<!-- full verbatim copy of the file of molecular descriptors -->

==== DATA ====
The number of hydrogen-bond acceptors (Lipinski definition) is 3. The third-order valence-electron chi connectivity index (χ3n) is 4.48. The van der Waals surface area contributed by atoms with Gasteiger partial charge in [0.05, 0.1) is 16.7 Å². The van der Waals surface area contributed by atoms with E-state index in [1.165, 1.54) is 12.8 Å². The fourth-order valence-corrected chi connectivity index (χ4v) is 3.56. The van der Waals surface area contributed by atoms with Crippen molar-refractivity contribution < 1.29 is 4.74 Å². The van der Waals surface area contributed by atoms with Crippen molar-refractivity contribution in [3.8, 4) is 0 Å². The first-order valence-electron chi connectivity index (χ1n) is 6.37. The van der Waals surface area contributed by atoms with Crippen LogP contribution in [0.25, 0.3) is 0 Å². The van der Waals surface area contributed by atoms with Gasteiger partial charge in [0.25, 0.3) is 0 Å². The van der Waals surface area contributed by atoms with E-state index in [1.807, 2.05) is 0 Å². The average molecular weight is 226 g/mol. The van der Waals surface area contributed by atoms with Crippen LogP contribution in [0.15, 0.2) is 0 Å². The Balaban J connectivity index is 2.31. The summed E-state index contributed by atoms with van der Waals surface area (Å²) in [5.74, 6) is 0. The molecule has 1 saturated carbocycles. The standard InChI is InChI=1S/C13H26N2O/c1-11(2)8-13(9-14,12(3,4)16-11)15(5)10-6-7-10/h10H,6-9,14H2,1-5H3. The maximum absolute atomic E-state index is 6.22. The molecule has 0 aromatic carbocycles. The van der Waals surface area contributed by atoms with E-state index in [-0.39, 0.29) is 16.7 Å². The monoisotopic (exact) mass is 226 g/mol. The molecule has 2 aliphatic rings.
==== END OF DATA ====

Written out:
The number of hydrogen-bond acceptors (Lipinski definition) is 3. The third-order valence-electron chi connectivity index (χ3n) is 4.48. The van der Waals surface area contributed by atoms with Gasteiger partial charge in [0.05, 0.1) is 16.7 Å². The van der Waals surface area contributed by atoms with E-state index in [1.165, 1.54) is 12.8 Å². The fourth-order valence-corrected chi connectivity index (χ4v) is 3.56. The van der Waals surface area contributed by atoms with Crippen molar-refractivity contribution < 1.29 is 4.74 Å². The van der Waals surface area contributed by atoms with Crippen molar-refractivity contribution in [3.8, 4) is 0 Å². The first-order valence-electron chi connectivity index (χ1n) is 6.37. The van der Waals surface area contributed by atoms with Crippen LogP contribution in [0.25, 0.3) is 0 Å². The van der Waals surface area contributed by atoms with Gasteiger partial charge in [0.25, 0.3) is 0 Å². The van der Waals surface area contributed by atoms with E-state index in [1.807, 2.05) is 0 Å². The average molecular weight is 226 g/mol. The van der Waals surface area contributed by atoms with Crippen LogP contribution in [0.15, 0.2) is 0 Å². The Balaban J connectivity index is 2.31. The summed E-state index contributed by atoms with van der Waals surface area (Å²) in [5.74, 6) is 0. The molecule has 1 saturated carbocycles. The standard InChI is InChI=1S/C13H26N2O/c1-11(2)8-13(9-14,12(3,4)16-11)15(5)10-6-7-10/h10H,6-9,14H2,1-5H3. The maximum absolute atomic E-state index is 6.22. The molecule has 0 aromatic carbocycles. The van der Waals surface area contributed by atoms with E-state index in [-0.39, 0.29) is 16.7 Å². The monoisotopic (exact) mass is 226 g/mol. The molecule has 2 aliphatic rings.